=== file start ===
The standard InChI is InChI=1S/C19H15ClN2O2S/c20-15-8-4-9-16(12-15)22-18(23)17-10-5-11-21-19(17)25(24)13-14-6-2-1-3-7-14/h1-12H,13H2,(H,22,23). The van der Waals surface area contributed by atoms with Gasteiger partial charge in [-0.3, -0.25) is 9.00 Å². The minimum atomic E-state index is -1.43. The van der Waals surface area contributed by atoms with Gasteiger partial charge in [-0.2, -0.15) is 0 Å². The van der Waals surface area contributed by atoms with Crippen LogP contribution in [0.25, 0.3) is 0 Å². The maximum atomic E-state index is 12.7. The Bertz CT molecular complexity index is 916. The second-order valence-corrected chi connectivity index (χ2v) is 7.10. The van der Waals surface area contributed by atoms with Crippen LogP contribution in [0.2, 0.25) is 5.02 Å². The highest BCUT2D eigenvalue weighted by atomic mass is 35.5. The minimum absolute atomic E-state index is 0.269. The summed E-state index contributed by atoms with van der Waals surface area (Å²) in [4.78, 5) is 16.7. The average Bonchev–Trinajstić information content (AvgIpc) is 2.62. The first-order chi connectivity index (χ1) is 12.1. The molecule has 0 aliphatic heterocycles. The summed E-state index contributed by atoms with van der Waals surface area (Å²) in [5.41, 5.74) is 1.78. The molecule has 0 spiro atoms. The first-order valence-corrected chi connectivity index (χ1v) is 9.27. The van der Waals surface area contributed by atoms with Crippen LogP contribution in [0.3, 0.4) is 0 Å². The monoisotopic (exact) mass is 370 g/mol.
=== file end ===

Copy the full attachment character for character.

The standard InChI is InChI=1S/C19H15ClN2O2S/c20-15-8-4-9-16(12-15)22-18(23)17-10-5-11-21-19(17)25(24)13-14-6-2-1-3-7-14/h1-12H,13H2,(H,22,23). The van der Waals surface area contributed by atoms with Gasteiger partial charge in [-0.3, -0.25) is 9.00 Å². The minimum atomic E-state index is -1.43. The van der Waals surface area contributed by atoms with Gasteiger partial charge in [-0.2, -0.15) is 0 Å². The van der Waals surface area contributed by atoms with Crippen LogP contribution in [0.25, 0.3) is 0 Å². The maximum atomic E-state index is 12.7. The Bertz CT molecular complexity index is 916. The second-order valence-corrected chi connectivity index (χ2v) is 7.10. The van der Waals surface area contributed by atoms with Crippen LogP contribution in [0.2, 0.25) is 5.02 Å². The highest BCUT2D eigenvalue weighted by atomic mass is 35.5. The minimum absolute atomic E-state index is 0.269. The summed E-state index contributed by atoms with van der Waals surface area (Å²) in [4.78, 5) is 16.7. The average Bonchev–Trinajstić information content (AvgIpc) is 2.62. The first-order chi connectivity index (χ1) is 12.1. The molecule has 0 aliphatic heterocycles. The summed E-state index contributed by atoms with van der Waals surface area (Å²) in [5.41, 5.74) is 1.78. The molecule has 0 spiro atoms. The first-order valence-corrected chi connectivity index (χ1v) is 9.27. The van der Waals surface area contributed by atoms with Crippen LogP contribution in [0.3, 0.4) is 0 Å². The monoisotopic (exact) mass is 370 g/mol.